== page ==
The story is an examination of the “nature vs. nurture” arguments that have been going on since the advent of modern psychiatry. In the 21st century, we have eliminated some of the simplistic notions of the argument, but in a world filled with inexplicable acts of violence, we still want to know “why.”
Col. Kenneth Penmark (Brad Kinzel) is preparing to leave his wife, Christine (Linda Ryan) and their 8-year-old daughter, Rhoda (Kaylee Ryan) for an assignment. He’ll be gone at least a few weeks, and in the opening scene, he is saying goodbye to his adorable little girl whom he loves dearly. They have a little routine where he says, “What will you give me if I give you a basket of kisses?” and she responds, “I’ll give you a basket of hugs.” Rhoda will be heading out to her school picnic that same day, accompanied by one of her teachers, Miss Fern (Kristy Wehrle). Playwright Anderson gets Miss Fern into the scene by contriving that she’ll pick up some cupcakes provided by landlady and best friend to Christine, Monica (Ann E. Egenriether). The teacher and the mother talk about Rhoda who may not be exactly as she seems, and both of them are concerned about her.
Rhoda is upset because she believes a classmate, Claude Daigle, won a penmanship medal that she deserved. But she seems carefree and skips off wearing her red dress and favorite matching shoes with taps on the heels, her long blonde braids bouncing. Monica keeps house for her brother Emory (Joe Wegescheide) and the two are a kind of “Fred and Ethel” in their propensity for always dropping in. Monica is interested in psychology and psychiatry and fancies herself an armchair analyst. When Christine discusses a recurring dream she has about being an adopted child, Monica asserts that all dreams are based in reality. She also has a lot of other peculiar notions, but this one happens to have some basis in fact.
Later the same day, Emory turns on the radio, and he, Monica and Christine hear about a drowning at Rhoda’s picnic. Christine panics, but is soon relieved to learn that Rhoda is safe. Rhoda comes bouncing in, undisturbed by the events of the day, despite her mother’s concerns that she’ll be upset. Christine says she herself never had to deal with death until she was older. (Actually, Rhoda has already witnessed an old woman with whom she spent time die in a fall, but oddly that fact is ignored. That seems to be a gaffe on the playwright’s part.) As time goes on, Rhoda’s behavior becomes more worrisome to her mother, but the annoyingly chatty Monica bashes on and on about what a wonderful child Rhoda is. The only person Rhoda doesn’t seem to have fooled is the handyman, Leroy (Ethan H. Jones) who teases her about being responsible for Claude’s death.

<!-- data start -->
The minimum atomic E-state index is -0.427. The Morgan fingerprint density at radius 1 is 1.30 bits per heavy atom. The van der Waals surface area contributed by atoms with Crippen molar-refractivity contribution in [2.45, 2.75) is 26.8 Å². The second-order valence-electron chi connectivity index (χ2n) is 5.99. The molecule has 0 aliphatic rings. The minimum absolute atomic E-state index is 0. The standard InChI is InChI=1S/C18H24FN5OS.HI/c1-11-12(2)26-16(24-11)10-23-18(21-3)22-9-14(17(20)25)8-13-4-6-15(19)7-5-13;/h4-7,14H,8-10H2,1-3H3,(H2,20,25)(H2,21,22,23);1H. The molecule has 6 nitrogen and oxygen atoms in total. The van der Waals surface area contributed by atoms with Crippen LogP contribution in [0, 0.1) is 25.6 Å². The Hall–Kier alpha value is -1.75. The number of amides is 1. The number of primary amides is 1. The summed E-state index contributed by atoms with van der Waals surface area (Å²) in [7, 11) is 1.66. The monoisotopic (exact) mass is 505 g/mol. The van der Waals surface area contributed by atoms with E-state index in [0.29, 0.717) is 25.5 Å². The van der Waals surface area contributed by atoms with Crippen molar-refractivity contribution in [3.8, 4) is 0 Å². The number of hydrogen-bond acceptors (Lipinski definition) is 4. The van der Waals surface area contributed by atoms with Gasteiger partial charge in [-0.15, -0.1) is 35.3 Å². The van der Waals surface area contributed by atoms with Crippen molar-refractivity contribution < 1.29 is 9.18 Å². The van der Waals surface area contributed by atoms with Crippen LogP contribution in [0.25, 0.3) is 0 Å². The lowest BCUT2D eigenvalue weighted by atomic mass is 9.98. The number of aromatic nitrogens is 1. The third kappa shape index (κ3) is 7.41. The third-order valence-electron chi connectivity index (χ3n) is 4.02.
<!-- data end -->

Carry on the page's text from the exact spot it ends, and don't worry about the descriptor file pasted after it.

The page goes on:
A friend of the Penmarks, Reginald Tasker (Archie Coleman) is a criminologist who writes popular crime fiction, and he comes around to visit. When he does, Christine begins asking him questions about whether children can be murderers, and if so, is it because of their life experiences or their genetic makeup? Tasker speaks at length on the subject, concluding that recent studies do indicate that killers can start very young and most often come from families with tendencies toward violence. When he asks Christine why she wants to know about such things, she claims that she is going to “try her hand” at a crime novel. Christine’s father, the well-known reporter and radio personality Richard Bravo (Mark Slaten) arrives, having not seen his family for a year. Tasker is a fan of his, and the two men chat a bit.
Two more visitors come by a couple of times. The very drunk Mrs. Daigle (Mary Klein) and her apologetic husband, played by Jim True. She demands to see Rhoda and talk to her about what happened at the picnic. The proper Christine is horrified by the woman’s behavior, but she is also terribly sorry for the couple’s loss of their only child. Rhoda remains nonplussed by anything, and Christine becomes increasingly concerned. Does Rhoda know more than she’s letting on? Could she have done something to the boy? Is she capable of such a vile act? And then, Christine finds the penmanship medal.
Clayton Community Theatre has found a real star in Kaylee Ryan. She is a beautiful, angelic-looking child, but she knows how to work an audience with her facial expressions when the other characters can’t see her. Her real-life mother, Linda Ryan, is adept herself, and the two play well together, as does the elder Ryan with Slaten in their father-daughter scenes. Jones is a sly delight as Leroy, who everyone else thinks is simpleminded, but that’s just what he wants them to think. Wehrle is effective as the conflicted Miss Fern, as well, but this is Kaylee Ryan’s show every step of the way.
Overall, this is an enjoyable evening. Since the play is written 1950s style with long, expository speeches, it would be good if director Jones had the actors move around more rather than just plant themselves and talk. There could be more visual interest among the players on Jim Meady’s appropriate set if the characters made better use of it. The costumes, especially the women’s are fun and period appropriate for the most part (Maureen Highkin is credited) and Nathan Schroeder provided the lights. Is the nature-nurture debate settled? Well, you’ll need to find that one out for yourself.
“The Bad Seed” runs through May 5 at Washington University’s South Campus facility (the old CBC High School) on Clayton Rd. You may contact placeseveryone.org for information.